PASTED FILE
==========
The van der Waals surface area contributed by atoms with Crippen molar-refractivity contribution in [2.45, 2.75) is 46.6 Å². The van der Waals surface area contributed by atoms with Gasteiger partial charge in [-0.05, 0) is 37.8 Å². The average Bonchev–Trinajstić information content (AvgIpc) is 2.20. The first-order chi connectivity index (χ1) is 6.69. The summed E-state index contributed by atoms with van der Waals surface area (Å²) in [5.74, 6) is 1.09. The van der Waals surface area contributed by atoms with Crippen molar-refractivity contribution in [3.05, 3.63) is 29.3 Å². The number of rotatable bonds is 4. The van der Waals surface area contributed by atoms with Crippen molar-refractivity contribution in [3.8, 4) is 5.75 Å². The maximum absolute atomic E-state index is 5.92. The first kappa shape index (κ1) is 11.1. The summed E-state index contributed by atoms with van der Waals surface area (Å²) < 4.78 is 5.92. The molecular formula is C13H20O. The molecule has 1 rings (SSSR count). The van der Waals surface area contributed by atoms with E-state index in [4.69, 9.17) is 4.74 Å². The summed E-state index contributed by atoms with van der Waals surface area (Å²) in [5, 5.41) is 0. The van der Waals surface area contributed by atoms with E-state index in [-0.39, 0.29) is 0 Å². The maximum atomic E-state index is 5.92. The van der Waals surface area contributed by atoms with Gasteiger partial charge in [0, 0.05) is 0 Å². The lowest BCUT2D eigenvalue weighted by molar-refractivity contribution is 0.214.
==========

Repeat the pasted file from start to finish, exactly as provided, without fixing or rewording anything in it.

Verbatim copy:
The van der Waals surface area contributed by atoms with Crippen molar-refractivity contribution in [2.45, 2.75) is 46.6 Å². The van der Waals surface area contributed by atoms with Gasteiger partial charge in [-0.05, 0) is 37.8 Å². The average Bonchev–Trinajstić information content (AvgIpc) is 2.20. The first-order chi connectivity index (χ1) is 6.69. The summed E-state index contributed by atoms with van der Waals surface area (Å²) in [5.74, 6) is 1.09. The van der Waals surface area contributed by atoms with Crippen molar-refractivity contribution in [3.05, 3.63) is 29.3 Å². The number of rotatable bonds is 4. The van der Waals surface area contributed by atoms with Crippen molar-refractivity contribution in [3.8, 4) is 5.75 Å². The maximum absolute atomic E-state index is 5.92. The first kappa shape index (κ1) is 11.1. The summed E-state index contributed by atoms with van der Waals surface area (Å²) < 4.78 is 5.92. The molecular formula is C13H20O. The molecule has 1 rings (SSSR count). The van der Waals surface area contributed by atoms with E-state index in [4.69, 9.17) is 4.74 Å². The summed E-state index contributed by atoms with van der Waals surface area (Å²) in [5, 5.41) is 0. The van der Waals surface area contributed by atoms with E-state index in [-0.39, 0.29) is 0 Å². The maximum atomic E-state index is 5.92. The van der Waals surface area contributed by atoms with Gasteiger partial charge in [0, 0.05) is 0 Å². The lowest BCUT2D eigenvalue weighted by molar-refractivity contribution is 0.214.